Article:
Earlier this year, Rosette Laursen, then-assistant to gay Hollywood talent agent Michael Einfeld, told her boss and co-workers that she planned to miss work for ”A Day Without A Woman,” an unofficial march 8 national day of (in)action in which women skipped work and boycotted all businesses to show their collective value while raising awareness about social gender inequalities.
Einfeld replied to everyone on Laursen’s group text (including her) with the following response: “Are you fucking kidding me? At the end of pilot season? Someone should sew her vagina shut. I’m never hiring a girl ever again.”
After a few more insulting messages from Einfeld, she quit. Then, after he ignored repeated contact from her lawyer who sought a few months pay for forcing her to flee his toxic work environment, she posted his messages on Facebook, initially hiding his identity by calling him “Jorkle.”
In a Facebook post, Laursen explained: “I emailed Jorkle that I would love to spend the day [of protest] writing, as my career goal is to be a TV writer, and unfortunately writers’ rooms are very dominantly male, even in 2017.”
Indeed, Laursen was the only female employee at Einfeld’s talent agency, a group which had reportedly represented Hillary Swank, Brendan Fraser and Phyllis Diller.
Einfeld continued ranting:
“No bonus for anyone that strikes or leaves early in pilot season. No one is striking in show business we are all against Trump. And women are considered diverse and being shoved in as writer and directors. Zach who is a Jewish male is being pushed out. Uppity selfish cunt. Heather went to work. I’m sure anyone at a casting office or agency would be fired.”
There’s a lot to unpack there, but Einfeld seems to believe that hiring qualified people from marginalized communities pushes out white guys. Never mind that female directors currently make up 25% or less of all TV directors. (Women of color direct less than 6% of any network’s shows.) The same pretty much applies to major Hollywood films, both in front of and behind the camera.
When Einfeld realized that Laursen had seen his messages, he sent her the following creepy “apology”:
“I apologize for venting like a misogynistic faggot. I was letting off steam I didn’t mean to hit reply all. I’m an asshole. If you come back we can play Nazi death camp. You can beat me and put me in the oven. Or feed me cabbage and lock me in the shower. I am truly sorry.”
Despite a male co-worker trying to convince Laursen that being called an “uppity selfish cunt” in front of all her co-workers was a “joke,” she responded to her boss with a brief two word reply: “I quit.”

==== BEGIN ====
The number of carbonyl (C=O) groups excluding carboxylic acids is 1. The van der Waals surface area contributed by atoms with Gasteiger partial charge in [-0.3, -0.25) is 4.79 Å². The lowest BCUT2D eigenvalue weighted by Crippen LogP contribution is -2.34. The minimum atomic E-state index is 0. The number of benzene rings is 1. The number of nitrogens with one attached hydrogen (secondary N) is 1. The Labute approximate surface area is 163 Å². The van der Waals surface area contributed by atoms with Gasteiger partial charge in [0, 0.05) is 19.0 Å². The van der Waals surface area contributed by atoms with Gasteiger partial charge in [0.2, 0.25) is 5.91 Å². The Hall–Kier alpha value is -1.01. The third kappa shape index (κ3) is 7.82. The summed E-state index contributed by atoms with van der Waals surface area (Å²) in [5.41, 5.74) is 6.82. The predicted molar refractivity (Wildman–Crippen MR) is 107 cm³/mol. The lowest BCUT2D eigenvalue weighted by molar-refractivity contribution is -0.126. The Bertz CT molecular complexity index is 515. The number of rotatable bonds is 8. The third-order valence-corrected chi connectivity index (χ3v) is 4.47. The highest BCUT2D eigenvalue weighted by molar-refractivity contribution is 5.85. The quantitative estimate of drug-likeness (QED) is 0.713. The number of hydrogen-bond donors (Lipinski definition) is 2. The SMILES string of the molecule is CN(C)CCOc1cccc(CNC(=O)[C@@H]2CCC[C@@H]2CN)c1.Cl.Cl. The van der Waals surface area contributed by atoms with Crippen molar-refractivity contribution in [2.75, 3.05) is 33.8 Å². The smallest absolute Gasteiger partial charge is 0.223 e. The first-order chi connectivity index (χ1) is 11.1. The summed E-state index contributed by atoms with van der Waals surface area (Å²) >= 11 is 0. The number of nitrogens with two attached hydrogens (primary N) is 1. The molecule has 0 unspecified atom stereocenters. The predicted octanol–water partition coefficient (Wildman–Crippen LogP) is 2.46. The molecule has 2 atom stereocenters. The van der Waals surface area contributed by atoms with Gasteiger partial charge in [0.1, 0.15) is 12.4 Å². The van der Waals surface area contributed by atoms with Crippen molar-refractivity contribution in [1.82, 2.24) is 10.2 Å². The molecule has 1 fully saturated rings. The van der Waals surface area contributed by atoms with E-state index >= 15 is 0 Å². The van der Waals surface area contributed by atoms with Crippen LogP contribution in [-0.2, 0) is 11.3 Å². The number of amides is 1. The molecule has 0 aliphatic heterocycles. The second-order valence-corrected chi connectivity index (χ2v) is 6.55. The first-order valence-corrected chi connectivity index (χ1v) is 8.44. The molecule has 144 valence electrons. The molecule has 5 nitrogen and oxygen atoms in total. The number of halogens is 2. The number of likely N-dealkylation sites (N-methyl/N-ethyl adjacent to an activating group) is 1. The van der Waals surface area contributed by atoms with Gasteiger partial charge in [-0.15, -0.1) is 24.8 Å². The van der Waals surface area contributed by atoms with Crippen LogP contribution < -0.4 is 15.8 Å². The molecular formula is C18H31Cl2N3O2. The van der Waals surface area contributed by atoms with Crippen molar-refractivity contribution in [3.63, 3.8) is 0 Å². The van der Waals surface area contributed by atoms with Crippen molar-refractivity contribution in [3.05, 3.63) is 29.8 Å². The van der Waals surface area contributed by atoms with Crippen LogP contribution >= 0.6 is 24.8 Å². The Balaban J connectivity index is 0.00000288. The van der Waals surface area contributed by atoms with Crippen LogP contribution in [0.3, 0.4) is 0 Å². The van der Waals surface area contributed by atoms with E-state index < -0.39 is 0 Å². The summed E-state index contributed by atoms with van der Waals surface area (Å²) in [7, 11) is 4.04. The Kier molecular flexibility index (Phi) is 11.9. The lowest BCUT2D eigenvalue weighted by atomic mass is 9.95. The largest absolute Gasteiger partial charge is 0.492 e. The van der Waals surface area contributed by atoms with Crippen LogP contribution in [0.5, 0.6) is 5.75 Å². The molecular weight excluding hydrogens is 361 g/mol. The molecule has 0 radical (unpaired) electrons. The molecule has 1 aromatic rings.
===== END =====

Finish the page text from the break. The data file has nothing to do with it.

She then posted the messages on Facebook where she wrote:
“My coworkers had worked there for years and my only guess is that they slowly became desensitized to Jorkle’s behavior to the point where the line of what is normal or acceptable didn’t just blur, it disappeared. Which is sad, because I otherwise liked them. But, I understand the psychological effects a person of power can have on their crew.”
She added that “Jorkle” wasn’t always bad. They had bonded over a shared love of Broadway musicals and even had several good laughs. But then he would call his entire staff “fucking retards” or scream the word “nigger” at the top of his lungs in when angered by black clients. He would always excuse it away by later saying, “I was just joking.”
Laursen’s lawyer tried to contact Einfeld for a few months pay after his messages compelled her to quit, but he ignored all of her lawyer’s calls, messages, e-mails and letters, so Laursen posted Einfeld’s messages on Facebook.
She said that she didn’t want him to get away with his behavior or for others to work for him without knowing what he was really like. If someone decides not to hire her for her Facebook post, she says, it will save both her and her employer from a bad fit.
“Many Hollywood assistants are underpaid and overworked, yet we are more than willing to do everything it takes to pay our dues to reach our goals and dreams. But in return there needs to be a basic level of respect from our bosses. Nothing fancy, just human decency….
Assistants at management companies, casting offices, networks, and studios are all just trying to keep things running smoothly, and no-one wants to be the one to throw a wrench in things. But sometimes it’s got to be done. Let’s say no to the Jorkles of the world.”
Her Facebook post has gained 2,300 reactions, 900 shares and 428 comments as of now.
On Thursday evening, Einfeld sent out an e-mail apology to his friends, colleagues and clients stating:
“Let me say without reservation – I am sorry. I used language that was tasteless, humorless and completely inexcusable. I believe deeply in workplace diversity regardless of race, gender, creed or sexual orientation, and I am mortified that the things I have said have worked against my commitment to inclusion. As I’ve searched for a response to all this, what I’ve discovered is that words fall woefully short of my extreme remorse – I am so sorry.”
“I will be undertaking some obviously needed introspection, and want to thank those of you who have expressed a willingness to standby me. To those that feel they need space from me – I am heartbroken but understand. If it were possible, I wouldn’t mind space from myself right now. Again, to everyone – I am sorry. If this is something you are willing to hear from me in person please call, or send me a note and I’ll call you. I am devastated, and hope in time you will consider giving me the chance to earn your forgiveness.”
Featured image by Peopleimages via iStock